Brexit – a year on from Article 50

A lot has happened over the past twelve months since the Prime Minister triggered Article 50, but are we any further forward in reality?

Which groups are acting?

For a start, the Department for Education, Food & Rural Affairs (DEFRA) has taken on an extra 1,200 staff to work on Brexit, reversing years of declining staff numbers.

The Tenancy Reform Industry Group also reconvened in 2017 at the request of the Secretary of State, tasked with suggesting improvements that would help increase productivity on tenanted land for when the UK leaves the EU. Though we will have to wait a little while before we find out whether there is the appetite for significant tenancy changes, given the other legislative demands upon the government.

In February 2018, DEFRA launched a consultation on the future for food and farming and the environment in a ‘Green Brexit’. Within this so-called Command paper, the concepts of ‘natural capital’ and ‘public money for public goods’ appear to be the guiding principles behind English payments to farmers and landowners once direct support is phased out. However, many are convinced that this move is merely a vehicle for the Government to win over younger voters with an overtly ‘green’ agenda, and for the Secretary of State to stake a claim for higher office in due course.

A transition period has been confirmed

Despite all the inherent uncertainty around a the post-Brexit future, the Rt Hon Michael Gove and his ministers have been remarkably transparent in their thoughts on many Brexit related issues. In particular, the government has committed to a sector-specific transition period over and above the one recently agreed with the EU.

During the initial transition and implementation period, the UK will continue to pay into the EU budget, receive funds from it and be required to follow EU rules, including the Common Agricultural Policy (CAP).

The additional sector specific transition period would run from 2021 until the end of 2024 and is intended to prepare the sector for life without direct support. As it stands at present, the timetable for events for the agriculture sector will be as follows:

  • 2019 – same rules as 2018 will apply
  • 2020 – Basic Payment Scheme will remain in place, but there is every likelihood of some kind of capping on payments being introduced. It is currently unclear where the cap will fall and how quickly it will be extended.
  • 2021 – likely to be as per 2020
  • 2021 and 2022 – at some point during this period, there will be the introduction of a domestic agriculture policy and the phasing down of direct support.
  • 2023 and 2024 – commencement of the roll out of ‘public money for public goods’ schemes.
  • 2025 – no more direct support in the UK.

It is also believed that payment rates will taper down in the period 2021 to 2024 in order to ‘wean’ farmers off direct payments and to release funds for other programmes.

Migrant labour – what will happen?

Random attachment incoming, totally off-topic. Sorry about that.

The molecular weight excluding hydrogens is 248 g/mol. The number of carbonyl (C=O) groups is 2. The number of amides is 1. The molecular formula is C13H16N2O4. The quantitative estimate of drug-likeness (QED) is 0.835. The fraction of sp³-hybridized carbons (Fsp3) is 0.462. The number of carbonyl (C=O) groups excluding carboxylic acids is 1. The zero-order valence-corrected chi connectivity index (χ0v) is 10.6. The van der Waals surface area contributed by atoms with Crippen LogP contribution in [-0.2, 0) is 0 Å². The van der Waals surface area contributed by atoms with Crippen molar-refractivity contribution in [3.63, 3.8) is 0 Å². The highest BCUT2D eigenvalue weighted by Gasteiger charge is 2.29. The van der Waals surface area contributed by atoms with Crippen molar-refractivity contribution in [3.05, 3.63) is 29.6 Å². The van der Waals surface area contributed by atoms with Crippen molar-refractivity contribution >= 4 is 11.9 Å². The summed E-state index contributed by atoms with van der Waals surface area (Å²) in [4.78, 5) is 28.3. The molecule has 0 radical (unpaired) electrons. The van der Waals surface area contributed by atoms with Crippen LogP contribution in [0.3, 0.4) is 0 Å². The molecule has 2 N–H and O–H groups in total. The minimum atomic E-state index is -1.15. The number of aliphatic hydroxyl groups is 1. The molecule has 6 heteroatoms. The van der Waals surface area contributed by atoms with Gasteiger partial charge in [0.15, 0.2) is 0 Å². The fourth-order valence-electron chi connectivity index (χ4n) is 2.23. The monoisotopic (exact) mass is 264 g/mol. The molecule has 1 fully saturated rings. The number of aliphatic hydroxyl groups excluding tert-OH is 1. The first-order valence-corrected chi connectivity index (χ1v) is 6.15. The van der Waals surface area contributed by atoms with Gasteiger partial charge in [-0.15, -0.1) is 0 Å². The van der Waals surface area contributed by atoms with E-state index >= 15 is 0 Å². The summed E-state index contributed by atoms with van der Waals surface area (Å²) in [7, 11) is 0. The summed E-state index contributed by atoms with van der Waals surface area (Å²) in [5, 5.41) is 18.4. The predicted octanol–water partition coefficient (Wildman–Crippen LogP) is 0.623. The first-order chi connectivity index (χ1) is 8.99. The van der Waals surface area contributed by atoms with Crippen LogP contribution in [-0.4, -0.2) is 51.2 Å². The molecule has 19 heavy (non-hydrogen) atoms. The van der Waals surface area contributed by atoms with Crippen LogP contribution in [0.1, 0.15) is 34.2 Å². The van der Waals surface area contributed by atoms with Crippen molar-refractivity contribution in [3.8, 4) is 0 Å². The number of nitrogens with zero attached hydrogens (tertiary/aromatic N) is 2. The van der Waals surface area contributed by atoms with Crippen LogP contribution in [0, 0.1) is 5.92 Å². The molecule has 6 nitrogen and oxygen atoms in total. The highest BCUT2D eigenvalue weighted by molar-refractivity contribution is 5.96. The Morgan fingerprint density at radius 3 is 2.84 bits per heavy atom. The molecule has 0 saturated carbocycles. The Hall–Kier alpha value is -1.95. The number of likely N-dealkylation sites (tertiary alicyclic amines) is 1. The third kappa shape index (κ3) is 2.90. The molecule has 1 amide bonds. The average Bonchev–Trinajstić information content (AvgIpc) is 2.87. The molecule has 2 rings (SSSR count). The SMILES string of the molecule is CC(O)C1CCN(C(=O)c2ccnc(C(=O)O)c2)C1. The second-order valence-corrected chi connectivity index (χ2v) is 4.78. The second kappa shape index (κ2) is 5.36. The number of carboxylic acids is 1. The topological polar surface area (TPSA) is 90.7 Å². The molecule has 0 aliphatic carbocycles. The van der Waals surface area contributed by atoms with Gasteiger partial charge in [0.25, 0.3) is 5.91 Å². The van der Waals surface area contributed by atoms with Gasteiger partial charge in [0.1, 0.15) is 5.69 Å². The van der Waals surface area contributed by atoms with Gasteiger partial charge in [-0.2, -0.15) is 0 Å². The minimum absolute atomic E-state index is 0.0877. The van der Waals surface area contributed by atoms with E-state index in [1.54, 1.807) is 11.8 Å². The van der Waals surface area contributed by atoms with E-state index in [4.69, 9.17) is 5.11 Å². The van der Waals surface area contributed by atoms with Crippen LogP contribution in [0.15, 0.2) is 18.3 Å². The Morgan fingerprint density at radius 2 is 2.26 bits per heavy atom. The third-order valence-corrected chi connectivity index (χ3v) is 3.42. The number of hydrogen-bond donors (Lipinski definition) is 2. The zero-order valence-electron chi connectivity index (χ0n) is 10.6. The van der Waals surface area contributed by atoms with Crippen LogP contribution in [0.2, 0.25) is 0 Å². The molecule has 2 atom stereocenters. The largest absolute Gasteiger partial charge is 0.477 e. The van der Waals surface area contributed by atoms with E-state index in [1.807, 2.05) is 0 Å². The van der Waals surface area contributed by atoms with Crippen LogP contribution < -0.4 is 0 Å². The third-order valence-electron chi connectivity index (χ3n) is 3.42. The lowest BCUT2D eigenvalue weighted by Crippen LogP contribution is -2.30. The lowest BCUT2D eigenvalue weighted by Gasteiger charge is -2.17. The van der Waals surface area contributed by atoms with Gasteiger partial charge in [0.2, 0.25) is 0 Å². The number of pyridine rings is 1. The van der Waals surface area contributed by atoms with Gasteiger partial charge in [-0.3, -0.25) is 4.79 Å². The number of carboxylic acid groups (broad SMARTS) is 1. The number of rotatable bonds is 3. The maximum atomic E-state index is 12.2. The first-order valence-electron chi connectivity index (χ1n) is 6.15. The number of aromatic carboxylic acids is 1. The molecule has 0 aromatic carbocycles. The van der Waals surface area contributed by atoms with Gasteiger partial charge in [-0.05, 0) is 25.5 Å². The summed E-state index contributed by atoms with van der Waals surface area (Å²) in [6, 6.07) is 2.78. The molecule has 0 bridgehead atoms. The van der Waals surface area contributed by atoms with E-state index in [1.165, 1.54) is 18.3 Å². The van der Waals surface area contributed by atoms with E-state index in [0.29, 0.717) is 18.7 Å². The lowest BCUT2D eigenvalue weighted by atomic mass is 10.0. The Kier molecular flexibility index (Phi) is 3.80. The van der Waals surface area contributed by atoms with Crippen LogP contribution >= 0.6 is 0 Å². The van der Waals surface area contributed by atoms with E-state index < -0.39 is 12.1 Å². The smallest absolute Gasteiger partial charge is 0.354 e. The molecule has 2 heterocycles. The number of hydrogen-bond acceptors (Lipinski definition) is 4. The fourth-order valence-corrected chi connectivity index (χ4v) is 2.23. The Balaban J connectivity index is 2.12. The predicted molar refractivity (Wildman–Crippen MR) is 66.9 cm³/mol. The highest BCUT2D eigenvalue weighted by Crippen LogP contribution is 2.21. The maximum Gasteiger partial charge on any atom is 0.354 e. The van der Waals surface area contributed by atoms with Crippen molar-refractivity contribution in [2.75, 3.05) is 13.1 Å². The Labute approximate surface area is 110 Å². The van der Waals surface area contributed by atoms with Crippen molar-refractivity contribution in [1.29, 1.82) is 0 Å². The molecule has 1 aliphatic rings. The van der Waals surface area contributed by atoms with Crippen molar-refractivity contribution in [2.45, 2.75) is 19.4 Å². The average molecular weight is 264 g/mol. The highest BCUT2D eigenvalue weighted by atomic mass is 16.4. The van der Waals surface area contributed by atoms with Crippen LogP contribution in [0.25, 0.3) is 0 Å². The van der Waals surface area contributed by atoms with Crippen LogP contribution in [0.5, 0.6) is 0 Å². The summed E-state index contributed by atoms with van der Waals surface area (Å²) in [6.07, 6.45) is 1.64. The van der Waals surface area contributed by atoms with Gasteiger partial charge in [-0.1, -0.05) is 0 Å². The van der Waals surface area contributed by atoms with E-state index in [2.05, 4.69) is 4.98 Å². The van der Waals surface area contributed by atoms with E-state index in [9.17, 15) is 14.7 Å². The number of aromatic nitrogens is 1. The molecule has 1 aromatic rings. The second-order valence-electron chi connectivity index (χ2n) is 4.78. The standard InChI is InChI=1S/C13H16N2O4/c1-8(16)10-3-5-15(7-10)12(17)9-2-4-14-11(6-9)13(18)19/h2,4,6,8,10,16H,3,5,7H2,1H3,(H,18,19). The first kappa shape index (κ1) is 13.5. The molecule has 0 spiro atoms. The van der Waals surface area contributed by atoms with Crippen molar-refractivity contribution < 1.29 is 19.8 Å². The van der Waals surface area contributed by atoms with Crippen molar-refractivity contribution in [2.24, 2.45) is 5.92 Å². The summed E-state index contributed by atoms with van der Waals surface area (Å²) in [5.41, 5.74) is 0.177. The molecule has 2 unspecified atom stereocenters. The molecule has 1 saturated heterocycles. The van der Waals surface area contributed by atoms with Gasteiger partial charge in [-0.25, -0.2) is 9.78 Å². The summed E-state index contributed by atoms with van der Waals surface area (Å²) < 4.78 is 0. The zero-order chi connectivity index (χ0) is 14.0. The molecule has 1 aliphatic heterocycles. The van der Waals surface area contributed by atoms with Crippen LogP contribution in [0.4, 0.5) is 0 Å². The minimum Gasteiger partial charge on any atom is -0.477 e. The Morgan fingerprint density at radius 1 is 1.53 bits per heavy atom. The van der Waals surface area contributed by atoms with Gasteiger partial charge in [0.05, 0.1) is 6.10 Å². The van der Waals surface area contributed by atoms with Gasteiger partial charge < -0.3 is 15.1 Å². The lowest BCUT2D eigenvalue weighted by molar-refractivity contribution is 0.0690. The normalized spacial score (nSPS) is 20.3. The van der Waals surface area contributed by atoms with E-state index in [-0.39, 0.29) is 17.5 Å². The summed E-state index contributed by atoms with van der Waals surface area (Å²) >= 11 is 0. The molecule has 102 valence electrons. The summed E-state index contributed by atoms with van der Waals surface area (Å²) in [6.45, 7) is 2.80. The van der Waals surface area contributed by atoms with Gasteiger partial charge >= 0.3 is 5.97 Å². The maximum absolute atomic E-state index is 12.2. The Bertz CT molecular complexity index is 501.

Apart from the DEFRA, which has shown itself to be one of the more proactive government departments, a lot of issues remain for the sector, including migrant labour and trade.

Although arable and livestock farming are not particularly affected by this issue, horticulture relies on a 90% EU migrant workforce. Likewise, there are high levels of reliance on migrant labour in the food processing, veterinary and transportation sectors. There has been talk of the reintroduction of a programme similar to the Seasonal Agricultural Workers Scheme, but many are pushing for a far wider scheme since many EU workers are employed in the UK all year round.

Similarly, the issue of our future trading relations with the EU and the rest of the world remains key for many in the sector. Those in the sheep sector are particularly concerned, for they are heavily reliant on exports with France. How negotiations with the EU are likely to conclude is anyone’s guess at this juncture.

Will these changes have a real impact?

Many farmers may be tempted to think that nothing has really changed, particularly those who have experienced higher BPS payments due to the weakness of the pound. However, the 2017 Agriculture and Horticulture Development Board report, ‘Brexit Scenarios – an impact assessment’, showed only the higher performing farming businesses are likely to stand a chance of weathering Brexit. With that in mind, it really is never too early to begin auditing your business to assess where improvements in profitability and productivity can be made.

At the recent Worshipful Company of Farmers Annual Lecture, which focused on the subject of Brexit, much was made of the need for farmers to collaborate more both intellectually through knowledge transfer as well as via joint venture projects. While there is no shortage of information within the industry, the challenge is going to be its dissemination and practical application. Proper and thorough benchmarking is still to really take off in the agriculture industry.

If the inherent uncertainty over what the future holds in terms of trade, support payments and other similar matters is not incentive enough for farmers to really interrogate everything they do to improve efficiency and productivity, then it is difficult to know what will.

On a positive note, Brexit and the political machinations around it over the past 12 months has done little, if anything, to undermine the aspirations of new entrants.

The last year has undoubtedly been very frustrating for many. Let us hope that some meaningful progress can be made on the trade negotiations over the coming months so we begin to see some light at the end of the tunnel.

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